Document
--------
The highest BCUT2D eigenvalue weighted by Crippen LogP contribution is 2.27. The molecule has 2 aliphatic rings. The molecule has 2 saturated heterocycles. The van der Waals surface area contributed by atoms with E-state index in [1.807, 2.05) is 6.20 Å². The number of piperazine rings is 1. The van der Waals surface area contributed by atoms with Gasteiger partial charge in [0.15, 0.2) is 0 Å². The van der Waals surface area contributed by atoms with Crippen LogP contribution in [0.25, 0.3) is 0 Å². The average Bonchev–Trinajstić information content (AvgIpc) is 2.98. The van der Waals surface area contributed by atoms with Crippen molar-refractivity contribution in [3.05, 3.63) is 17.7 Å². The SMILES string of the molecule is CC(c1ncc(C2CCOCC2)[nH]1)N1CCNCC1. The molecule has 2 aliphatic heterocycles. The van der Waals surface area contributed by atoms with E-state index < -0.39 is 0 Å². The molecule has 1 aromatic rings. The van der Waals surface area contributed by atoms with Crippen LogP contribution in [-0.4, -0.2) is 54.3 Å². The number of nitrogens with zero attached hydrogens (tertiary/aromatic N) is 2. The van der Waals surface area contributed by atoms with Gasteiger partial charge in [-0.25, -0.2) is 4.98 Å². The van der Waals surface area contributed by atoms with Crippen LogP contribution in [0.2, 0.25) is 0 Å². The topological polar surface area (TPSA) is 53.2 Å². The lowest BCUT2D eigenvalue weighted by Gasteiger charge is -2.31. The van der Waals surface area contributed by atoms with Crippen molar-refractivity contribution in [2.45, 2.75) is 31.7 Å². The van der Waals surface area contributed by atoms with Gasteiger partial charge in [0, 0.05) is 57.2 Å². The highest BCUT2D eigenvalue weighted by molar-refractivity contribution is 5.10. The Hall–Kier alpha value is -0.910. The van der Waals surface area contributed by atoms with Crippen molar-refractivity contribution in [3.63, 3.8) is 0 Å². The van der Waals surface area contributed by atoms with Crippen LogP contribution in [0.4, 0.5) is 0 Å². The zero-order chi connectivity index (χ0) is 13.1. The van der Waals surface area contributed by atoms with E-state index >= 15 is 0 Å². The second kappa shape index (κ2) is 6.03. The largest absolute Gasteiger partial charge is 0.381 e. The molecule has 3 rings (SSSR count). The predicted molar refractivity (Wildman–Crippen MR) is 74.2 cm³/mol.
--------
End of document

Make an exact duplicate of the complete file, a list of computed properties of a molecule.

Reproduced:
The highest BCUT2D eigenvalue weighted by Crippen LogP contribution is 2.27. The molecule has 2 aliphatic rings. The molecule has 2 saturated heterocycles. The van der Waals surface area contributed by atoms with E-state index in [1.807, 2.05) is 6.20 Å². The number of piperazine rings is 1. The van der Waals surface area contributed by atoms with Gasteiger partial charge in [0.15, 0.2) is 0 Å². The van der Waals surface area contributed by atoms with Crippen LogP contribution in [0.25, 0.3) is 0 Å². The average Bonchev–Trinajstić information content (AvgIpc) is 2.98. The van der Waals surface area contributed by atoms with Crippen molar-refractivity contribution in [3.05, 3.63) is 17.7 Å². The SMILES string of the molecule is CC(c1ncc(C2CCOCC2)[nH]1)N1CCNCC1. The molecule has 2 aliphatic heterocycles. The van der Waals surface area contributed by atoms with E-state index < -0.39 is 0 Å². The molecule has 1 aromatic rings. The van der Waals surface area contributed by atoms with Crippen LogP contribution in [-0.4, -0.2) is 54.3 Å². The number of nitrogens with zero attached hydrogens (tertiary/aromatic N) is 2. The van der Waals surface area contributed by atoms with Gasteiger partial charge in [-0.25, -0.2) is 4.98 Å². The van der Waals surface area contributed by atoms with Crippen LogP contribution in [0.2, 0.25) is 0 Å². The topological polar surface area (TPSA) is 53.2 Å². The lowest BCUT2D eigenvalue weighted by Gasteiger charge is -2.31. The van der Waals surface area contributed by atoms with Crippen molar-refractivity contribution in [2.45, 2.75) is 31.7 Å². The van der Waals surface area contributed by atoms with Gasteiger partial charge in [0, 0.05) is 57.2 Å². The highest BCUT2D eigenvalue weighted by molar-refractivity contribution is 5.10. The Hall–Kier alpha value is -0.910. The van der Waals surface area contributed by atoms with Crippen molar-refractivity contribution in [3.63, 3.8) is 0 Å². The van der Waals surface area contributed by atoms with Crippen LogP contribution in [0.4, 0.5) is 0 Å². The zero-order chi connectivity index (χ0) is 13.1. The van der Waals surface area contributed by atoms with E-state index >= 15 is 0 Å². The second kappa shape index (κ2) is 6.03. The largest absolute Gasteiger partial charge is 0.381 e. The molecule has 3 rings (SSSR count). The predicted molar refractivity (Wildman–Crippen MR) is 74.2 cm³/mol.